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(The launch of USS Catfish (SS-339) at Groton, CT during WWII.)

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(The wrecked ARA Santa Fe – the former USS Catfish – after the 1982 Falklands War.)

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WWII warships still in Myanmar’s navy

The navy of Myanmar (formerly Burma) is not well studied and prior to the mid-2000s, did not really amount to much. Three warships from WWII served on for decades in the Burmese navy and as of 2020, two still were.

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(UMS Yan Gyi Aung – USS Creddock (MSF-356) during WWII – fires a gun salute in December 2019.)

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(UMS Yan Tuang Aung – USS Farmington (PCE-894) during WWII – in service in the late 2010s.) (photo via Radio Free Asia)

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flow of WWII weapons after the war

Since starting wwiiafterwwii, I have wanted to do something on this topic but was unsure how to approach it. I am interested in how WWII weapons performed in battle against Cold War replacements. But also, it is fascinating to consider how they ended up where they did after WWII……how did a Garand built to fight Imperial Japan end up in the Somali desert in the 1970s, or how did a Waffen-SS sturmgewehr end up in 21st century Damascus?

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(An ex-Wehrmacht NbW 42 Nebelwerfer with Interarms markings in the 1960s.)

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WWII weapons in Tanzania

Formerly one of Great Britain’s eastern African colonies, Tanzania used WWII-era equipment throughout the later 20th century including a late-1970s war against Uganda.

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(Mt. Kilimanjaro is the highest point of Africa and the only part of Tanzania to receive snow. East Africa Railways continued in dwindling existence after WWII, including the wartime Garratt steam locomotives. The defunct company’s rail lines were a great logistics asset to Tanzania during the 1978-1979 Kagera war.) (photo via internationalsteam.co.uk website)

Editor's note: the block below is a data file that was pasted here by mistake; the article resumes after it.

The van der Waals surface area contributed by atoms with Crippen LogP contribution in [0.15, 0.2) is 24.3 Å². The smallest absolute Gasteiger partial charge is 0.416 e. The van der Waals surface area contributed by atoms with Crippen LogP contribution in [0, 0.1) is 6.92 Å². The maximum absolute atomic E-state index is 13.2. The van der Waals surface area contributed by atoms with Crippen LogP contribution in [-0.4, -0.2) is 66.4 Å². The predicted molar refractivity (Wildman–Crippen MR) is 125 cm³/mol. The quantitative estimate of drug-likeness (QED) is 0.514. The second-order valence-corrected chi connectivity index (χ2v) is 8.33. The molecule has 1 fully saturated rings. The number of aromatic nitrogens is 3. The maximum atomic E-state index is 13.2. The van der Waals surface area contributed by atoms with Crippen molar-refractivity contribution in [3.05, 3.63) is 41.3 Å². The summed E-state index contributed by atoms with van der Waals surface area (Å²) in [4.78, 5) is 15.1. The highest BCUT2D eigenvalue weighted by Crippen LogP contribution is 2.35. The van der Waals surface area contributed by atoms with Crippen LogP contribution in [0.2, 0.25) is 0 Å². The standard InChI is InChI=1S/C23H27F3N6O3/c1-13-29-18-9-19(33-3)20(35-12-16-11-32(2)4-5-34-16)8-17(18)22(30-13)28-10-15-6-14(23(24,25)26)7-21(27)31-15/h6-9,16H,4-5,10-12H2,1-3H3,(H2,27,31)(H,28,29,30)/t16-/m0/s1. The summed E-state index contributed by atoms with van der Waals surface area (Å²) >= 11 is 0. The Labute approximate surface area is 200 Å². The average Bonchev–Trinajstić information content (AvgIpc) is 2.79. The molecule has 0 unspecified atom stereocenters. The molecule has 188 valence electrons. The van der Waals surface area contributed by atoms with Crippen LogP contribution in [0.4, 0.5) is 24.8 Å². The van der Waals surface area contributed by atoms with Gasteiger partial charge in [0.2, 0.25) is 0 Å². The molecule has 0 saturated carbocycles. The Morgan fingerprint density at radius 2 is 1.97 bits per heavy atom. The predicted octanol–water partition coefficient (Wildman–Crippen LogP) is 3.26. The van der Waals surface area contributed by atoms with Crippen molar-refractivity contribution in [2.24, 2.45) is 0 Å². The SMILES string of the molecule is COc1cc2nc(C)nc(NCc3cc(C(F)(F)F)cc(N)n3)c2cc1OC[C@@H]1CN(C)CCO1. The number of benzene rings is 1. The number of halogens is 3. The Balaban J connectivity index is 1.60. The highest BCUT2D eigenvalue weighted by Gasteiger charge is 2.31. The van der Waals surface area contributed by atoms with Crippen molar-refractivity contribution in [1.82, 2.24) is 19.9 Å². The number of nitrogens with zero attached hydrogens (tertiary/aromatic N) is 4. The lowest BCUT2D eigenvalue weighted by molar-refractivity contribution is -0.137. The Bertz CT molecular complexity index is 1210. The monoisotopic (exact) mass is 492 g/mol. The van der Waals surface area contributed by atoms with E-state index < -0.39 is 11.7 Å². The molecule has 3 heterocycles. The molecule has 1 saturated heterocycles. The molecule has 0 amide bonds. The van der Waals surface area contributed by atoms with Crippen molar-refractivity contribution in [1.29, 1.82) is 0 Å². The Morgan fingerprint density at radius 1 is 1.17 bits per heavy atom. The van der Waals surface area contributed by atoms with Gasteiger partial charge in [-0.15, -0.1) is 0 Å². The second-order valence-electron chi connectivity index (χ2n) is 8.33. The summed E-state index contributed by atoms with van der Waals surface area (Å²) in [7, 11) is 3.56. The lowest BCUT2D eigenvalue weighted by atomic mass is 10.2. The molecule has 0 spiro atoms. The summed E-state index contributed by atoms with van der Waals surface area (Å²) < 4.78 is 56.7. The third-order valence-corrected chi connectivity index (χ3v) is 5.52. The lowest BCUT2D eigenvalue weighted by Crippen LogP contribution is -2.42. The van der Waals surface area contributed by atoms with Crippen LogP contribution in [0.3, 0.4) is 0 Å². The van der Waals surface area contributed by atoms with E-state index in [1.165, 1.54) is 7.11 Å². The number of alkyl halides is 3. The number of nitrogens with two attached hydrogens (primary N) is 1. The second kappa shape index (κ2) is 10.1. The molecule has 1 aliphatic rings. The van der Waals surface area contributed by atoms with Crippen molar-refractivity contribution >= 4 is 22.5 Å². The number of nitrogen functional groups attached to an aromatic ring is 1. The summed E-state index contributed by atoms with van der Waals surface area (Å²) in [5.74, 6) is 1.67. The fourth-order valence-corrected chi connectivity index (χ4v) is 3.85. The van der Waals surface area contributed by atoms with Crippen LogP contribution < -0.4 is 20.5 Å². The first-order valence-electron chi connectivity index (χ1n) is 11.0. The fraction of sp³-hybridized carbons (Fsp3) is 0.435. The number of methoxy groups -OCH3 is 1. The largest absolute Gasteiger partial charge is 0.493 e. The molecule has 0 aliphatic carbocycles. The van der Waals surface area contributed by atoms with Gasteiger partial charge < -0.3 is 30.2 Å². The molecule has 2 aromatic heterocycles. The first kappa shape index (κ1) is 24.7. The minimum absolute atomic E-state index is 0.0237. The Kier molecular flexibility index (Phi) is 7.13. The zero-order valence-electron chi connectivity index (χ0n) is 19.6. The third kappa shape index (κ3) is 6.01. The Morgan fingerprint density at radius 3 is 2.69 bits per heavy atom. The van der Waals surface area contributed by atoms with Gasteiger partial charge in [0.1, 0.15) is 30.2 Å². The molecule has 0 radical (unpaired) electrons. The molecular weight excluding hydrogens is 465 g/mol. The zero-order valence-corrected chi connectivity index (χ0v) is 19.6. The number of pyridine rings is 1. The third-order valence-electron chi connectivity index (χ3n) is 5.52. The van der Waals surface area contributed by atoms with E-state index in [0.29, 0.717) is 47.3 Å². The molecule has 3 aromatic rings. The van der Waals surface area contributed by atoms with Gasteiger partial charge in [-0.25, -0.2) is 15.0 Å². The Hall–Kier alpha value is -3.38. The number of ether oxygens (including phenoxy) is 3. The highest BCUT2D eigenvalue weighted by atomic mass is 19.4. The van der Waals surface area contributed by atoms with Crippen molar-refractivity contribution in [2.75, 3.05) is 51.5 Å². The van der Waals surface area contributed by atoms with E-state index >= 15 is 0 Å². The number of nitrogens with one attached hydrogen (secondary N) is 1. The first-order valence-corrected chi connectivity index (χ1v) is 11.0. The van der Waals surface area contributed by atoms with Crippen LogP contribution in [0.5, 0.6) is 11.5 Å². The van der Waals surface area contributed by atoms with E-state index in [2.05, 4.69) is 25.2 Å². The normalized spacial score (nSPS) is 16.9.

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(WWII-vintage PPSh-41 submachine gun of the Tanzanian army.)

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Unraveling the USS Killen story

The post-WWII career of USS Killen (DD-593) is an interesting example of how the USA’s Cold War atomic tests, along with sloppy record-keeping and the unavoidable passage of time, resulted in a public relations mess at the turn of the millennium.

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(USS Killen at sea in the Pacific during WWII)

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(Wreckage of USS Killen on the Caribbean seafloor in the 21st century)

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WWII CVEs into AKVs: Korean & Vietnam wars

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(USS Card departs San Francisco, CA with a load of F-102 Delta Dagger fighters on the wooden WWII flight deck. The supersonic F-102 was based at home, at overseas airbases in Japan, West Germany, and the Philippines; and during the Vietnam War in South Vietnam. It was also exported to Greece and Turkey.)

After WWII, some of the US Navy’s escort carriers were converted for aircraft ferry use. While not the most glamorous mission, they filled an important niche in the use of American airpower during the Cold War.